Coffee Kit Medium

This is the kit that I take when I travel with my family by air and still need to be nimble. This kit is especially great if you’re constantly on the move. It’s exactly the same as the ‘Lite’ kit except I add these extra parts into my checked luggage -:

  • An additional Aeropress (or two).
  • 1 x small rechargeable electric screwdriver to attach to the grinder.
  • 1 x hex to pent adaptor so you can connect your standard electric screw driver to the Porlex grinder. (Sorry but you can’t buy these — you have to have one made. It’s not hard. I just went down the road to a local engineering company, explained what I needed and one carton of beer later…)
  • A couple of bags of fresh Five Senses coffee

Coffee Kit Max

This is the kit I take when I go on holidays with family and/or friends and I get dobbed in to be the guy who has to take care of the coffee. This kit goes with me when I’m camping in the outback, staying in a caravan park or flying somewhere like Bali where I know I’m going to be parked in the same place for a week or more. It consists of -:

*Like many 4WD’s used for camping, I have big dual batteries and 12v power running through to the back of the car so I can run the portable fridge. The cabling in the car was upgraded to cope with heavier than normal electrical load specifically so that I could run the size inverter needed to power up the Baratza. Obviously I don’t need the inverter when I have easy access to power. I also pack the Forte into one of those protective suitcases with the foam cutouts. It has space for the grinder, two Aeropresses, the filters, the jug and a couple of bags of coffee. It bumps along both airline baggage conveyors and outback roads very happily.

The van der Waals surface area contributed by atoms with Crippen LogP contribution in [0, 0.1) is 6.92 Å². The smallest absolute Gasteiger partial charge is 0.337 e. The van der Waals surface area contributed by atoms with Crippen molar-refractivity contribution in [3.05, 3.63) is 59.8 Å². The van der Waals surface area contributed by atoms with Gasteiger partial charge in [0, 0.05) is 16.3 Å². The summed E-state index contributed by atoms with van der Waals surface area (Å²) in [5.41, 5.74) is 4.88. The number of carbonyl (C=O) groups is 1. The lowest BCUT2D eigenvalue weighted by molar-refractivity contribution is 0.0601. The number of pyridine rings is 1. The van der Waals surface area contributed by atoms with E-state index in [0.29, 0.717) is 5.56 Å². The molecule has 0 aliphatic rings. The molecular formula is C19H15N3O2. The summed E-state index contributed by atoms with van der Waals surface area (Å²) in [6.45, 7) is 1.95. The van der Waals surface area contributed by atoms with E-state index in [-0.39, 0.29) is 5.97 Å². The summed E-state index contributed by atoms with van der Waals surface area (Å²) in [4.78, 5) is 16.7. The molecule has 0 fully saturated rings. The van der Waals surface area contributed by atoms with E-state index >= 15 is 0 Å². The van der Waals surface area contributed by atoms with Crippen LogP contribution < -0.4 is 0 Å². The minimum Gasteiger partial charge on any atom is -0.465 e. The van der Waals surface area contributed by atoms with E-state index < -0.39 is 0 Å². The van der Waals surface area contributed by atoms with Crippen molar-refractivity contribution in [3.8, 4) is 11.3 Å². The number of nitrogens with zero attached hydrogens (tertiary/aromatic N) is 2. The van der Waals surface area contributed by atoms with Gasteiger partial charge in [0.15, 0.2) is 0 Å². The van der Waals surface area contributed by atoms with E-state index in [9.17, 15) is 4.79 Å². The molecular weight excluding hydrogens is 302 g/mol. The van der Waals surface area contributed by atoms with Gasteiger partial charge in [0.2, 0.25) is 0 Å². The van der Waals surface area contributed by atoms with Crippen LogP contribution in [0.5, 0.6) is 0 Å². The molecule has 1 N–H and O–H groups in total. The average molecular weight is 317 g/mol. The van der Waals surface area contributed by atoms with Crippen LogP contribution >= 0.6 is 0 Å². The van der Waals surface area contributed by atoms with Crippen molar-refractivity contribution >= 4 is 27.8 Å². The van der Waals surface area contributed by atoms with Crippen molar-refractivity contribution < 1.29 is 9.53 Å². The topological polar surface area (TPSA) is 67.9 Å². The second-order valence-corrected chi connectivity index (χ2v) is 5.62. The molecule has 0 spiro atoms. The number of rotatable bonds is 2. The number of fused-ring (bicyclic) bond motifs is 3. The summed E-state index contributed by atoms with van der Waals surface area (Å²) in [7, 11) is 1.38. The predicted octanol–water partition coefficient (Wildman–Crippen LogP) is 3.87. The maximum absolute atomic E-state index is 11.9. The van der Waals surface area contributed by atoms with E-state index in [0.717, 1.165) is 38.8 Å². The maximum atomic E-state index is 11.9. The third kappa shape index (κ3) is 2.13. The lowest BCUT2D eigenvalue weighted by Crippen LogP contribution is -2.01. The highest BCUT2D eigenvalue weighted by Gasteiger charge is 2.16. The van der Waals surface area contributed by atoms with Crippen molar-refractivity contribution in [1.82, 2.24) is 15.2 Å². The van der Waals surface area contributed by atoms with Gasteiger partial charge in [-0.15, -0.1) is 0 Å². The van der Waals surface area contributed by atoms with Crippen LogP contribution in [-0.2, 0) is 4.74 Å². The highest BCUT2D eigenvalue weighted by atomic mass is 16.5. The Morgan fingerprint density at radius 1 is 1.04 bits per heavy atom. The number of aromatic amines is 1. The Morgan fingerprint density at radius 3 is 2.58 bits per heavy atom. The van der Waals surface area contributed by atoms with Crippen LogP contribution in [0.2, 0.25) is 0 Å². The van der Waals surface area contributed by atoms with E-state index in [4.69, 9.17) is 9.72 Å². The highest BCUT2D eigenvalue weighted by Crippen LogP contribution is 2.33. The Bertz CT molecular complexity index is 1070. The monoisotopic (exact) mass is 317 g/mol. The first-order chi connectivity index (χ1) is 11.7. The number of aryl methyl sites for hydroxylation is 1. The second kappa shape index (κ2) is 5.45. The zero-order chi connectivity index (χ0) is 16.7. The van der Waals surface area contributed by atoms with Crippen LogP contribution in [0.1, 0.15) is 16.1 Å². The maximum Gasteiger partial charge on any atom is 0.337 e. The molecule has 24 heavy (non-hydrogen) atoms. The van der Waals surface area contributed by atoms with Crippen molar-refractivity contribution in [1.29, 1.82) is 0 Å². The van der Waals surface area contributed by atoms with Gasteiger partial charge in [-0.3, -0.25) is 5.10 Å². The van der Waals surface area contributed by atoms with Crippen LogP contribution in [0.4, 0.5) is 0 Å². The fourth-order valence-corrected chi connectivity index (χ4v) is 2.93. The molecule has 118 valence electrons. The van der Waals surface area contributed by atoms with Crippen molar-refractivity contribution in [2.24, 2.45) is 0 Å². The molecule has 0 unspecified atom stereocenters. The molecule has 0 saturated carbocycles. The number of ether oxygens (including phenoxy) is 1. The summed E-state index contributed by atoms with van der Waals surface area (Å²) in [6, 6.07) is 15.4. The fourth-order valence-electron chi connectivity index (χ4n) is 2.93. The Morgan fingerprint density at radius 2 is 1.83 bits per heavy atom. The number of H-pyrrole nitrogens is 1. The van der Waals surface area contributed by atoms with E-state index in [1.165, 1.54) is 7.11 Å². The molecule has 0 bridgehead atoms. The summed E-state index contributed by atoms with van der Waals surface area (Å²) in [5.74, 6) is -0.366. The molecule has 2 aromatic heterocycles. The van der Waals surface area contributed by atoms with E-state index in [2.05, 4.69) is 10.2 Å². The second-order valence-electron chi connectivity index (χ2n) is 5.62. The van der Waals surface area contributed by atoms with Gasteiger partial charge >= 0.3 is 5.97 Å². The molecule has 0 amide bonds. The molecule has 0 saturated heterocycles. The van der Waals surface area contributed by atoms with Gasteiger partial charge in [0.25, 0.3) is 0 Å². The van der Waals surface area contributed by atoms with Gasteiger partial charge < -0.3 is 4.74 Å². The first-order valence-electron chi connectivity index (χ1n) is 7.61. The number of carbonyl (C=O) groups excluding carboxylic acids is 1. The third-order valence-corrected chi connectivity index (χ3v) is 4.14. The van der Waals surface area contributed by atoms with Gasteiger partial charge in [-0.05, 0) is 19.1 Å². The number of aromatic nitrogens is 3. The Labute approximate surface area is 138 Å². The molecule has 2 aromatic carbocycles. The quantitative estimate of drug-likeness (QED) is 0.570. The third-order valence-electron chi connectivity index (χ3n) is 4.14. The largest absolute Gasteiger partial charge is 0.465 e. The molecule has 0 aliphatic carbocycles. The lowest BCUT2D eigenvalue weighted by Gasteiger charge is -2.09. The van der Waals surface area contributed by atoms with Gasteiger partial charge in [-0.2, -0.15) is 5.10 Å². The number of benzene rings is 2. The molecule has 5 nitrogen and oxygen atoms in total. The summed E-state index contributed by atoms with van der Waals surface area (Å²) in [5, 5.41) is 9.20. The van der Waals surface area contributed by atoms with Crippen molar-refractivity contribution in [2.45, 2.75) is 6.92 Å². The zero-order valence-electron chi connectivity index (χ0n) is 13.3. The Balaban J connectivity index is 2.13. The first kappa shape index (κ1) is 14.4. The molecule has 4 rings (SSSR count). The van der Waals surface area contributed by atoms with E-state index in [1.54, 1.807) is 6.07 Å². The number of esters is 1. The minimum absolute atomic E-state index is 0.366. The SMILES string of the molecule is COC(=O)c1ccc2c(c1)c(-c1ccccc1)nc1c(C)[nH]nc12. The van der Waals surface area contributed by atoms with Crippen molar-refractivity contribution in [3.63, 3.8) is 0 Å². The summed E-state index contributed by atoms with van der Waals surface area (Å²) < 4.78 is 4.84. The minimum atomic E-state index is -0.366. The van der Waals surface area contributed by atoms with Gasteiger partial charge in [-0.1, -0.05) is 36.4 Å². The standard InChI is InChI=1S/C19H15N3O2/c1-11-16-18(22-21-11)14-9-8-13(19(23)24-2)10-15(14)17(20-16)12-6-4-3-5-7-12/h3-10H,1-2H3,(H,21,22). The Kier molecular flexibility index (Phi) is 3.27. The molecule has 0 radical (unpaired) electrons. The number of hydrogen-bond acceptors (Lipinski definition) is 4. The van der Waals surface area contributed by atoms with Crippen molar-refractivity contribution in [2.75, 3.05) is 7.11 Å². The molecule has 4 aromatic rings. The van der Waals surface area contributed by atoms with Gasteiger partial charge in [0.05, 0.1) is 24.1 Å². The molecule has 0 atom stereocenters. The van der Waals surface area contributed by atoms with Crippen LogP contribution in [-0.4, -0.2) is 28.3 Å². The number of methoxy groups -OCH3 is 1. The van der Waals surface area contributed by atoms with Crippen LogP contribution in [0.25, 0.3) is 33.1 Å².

I know that this might sound a bit over the top to some of you, but when you think about it, none of what I’ve done is a big deal.

Most of you probably have a plastic brewer (Clever Coffee Dripper or Aeropress) and you probably have at least one grinder. In fact, I’m sure that many of you would be able to cobble together some sort of travel kit without too much difficulty. I’ve been doing this for a long time now and my ‘kits’ have evolved to reflect what has become available for brewing as time goes on. I imagine that as rechargeable batteries and electric motor technology progress, it isn’t inconceivable that Baratza could invent the first serious, portable/travel battery-operated grinder. (Are you reading this Kyle and Kyra?) Imagine that!

Having a great coffee anytime and anywhere is well within reach for nearly everyone. It’s not expensive nor is it complicated. It just means you need to get organised.

What you put in your travel kit is totally up to you, but if you want something to start you off, check out these options: Five Senses Gifts and Packages